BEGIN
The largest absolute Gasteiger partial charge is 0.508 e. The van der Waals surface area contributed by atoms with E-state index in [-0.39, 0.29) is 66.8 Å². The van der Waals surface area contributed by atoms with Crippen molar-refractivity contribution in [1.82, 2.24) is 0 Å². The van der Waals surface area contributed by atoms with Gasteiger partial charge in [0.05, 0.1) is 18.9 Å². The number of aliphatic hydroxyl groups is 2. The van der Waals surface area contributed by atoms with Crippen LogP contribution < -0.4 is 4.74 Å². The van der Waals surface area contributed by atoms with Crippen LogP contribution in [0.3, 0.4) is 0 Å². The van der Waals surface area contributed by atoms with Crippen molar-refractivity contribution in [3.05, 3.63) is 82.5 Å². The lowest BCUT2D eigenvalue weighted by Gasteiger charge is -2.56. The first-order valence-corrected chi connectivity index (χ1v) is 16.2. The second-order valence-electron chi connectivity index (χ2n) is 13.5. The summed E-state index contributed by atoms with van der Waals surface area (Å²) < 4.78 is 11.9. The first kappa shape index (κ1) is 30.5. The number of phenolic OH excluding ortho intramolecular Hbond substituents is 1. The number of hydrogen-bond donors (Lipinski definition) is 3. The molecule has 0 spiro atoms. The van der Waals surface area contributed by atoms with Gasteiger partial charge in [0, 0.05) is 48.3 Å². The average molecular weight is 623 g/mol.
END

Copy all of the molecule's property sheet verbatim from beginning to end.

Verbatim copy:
The largest absolute Gasteiger partial charge is 0.508 e. The van der Waals surface area contributed by atoms with E-state index in [-0.39, 0.29) is 66.8 Å². The van der Waals surface area contributed by atoms with Crippen molar-refractivity contribution in [1.82, 2.24) is 0 Å². The van der Waals surface area contributed by atoms with Gasteiger partial charge in [0.05, 0.1) is 18.9 Å². The number of aliphatic hydroxyl groups is 2. The van der Waals surface area contributed by atoms with Crippen LogP contribution < -0.4 is 4.74 Å². The van der Waals surface area contributed by atoms with Crippen LogP contribution in [0.3, 0.4) is 0 Å². The van der Waals surface area contributed by atoms with Crippen molar-refractivity contribution in [3.05, 3.63) is 82.5 Å². The lowest BCUT2D eigenvalue weighted by Gasteiger charge is -2.56. The first-order valence-corrected chi connectivity index (χ1v) is 16.2. The second-order valence-electron chi connectivity index (χ2n) is 13.5. The summed E-state index contributed by atoms with van der Waals surface area (Å²) < 4.78 is 11.9. The first kappa shape index (κ1) is 30.5. The number of phenolic OH excluding ortho intramolecular Hbond substituents is 1. The number of hydrogen-bond donors (Lipinski definition) is 3. The molecule has 0 spiro atoms. The van der Waals surface area contributed by atoms with Gasteiger partial charge in [0, 0.05) is 48.3 Å². The average molecular weight is 623 g/mol.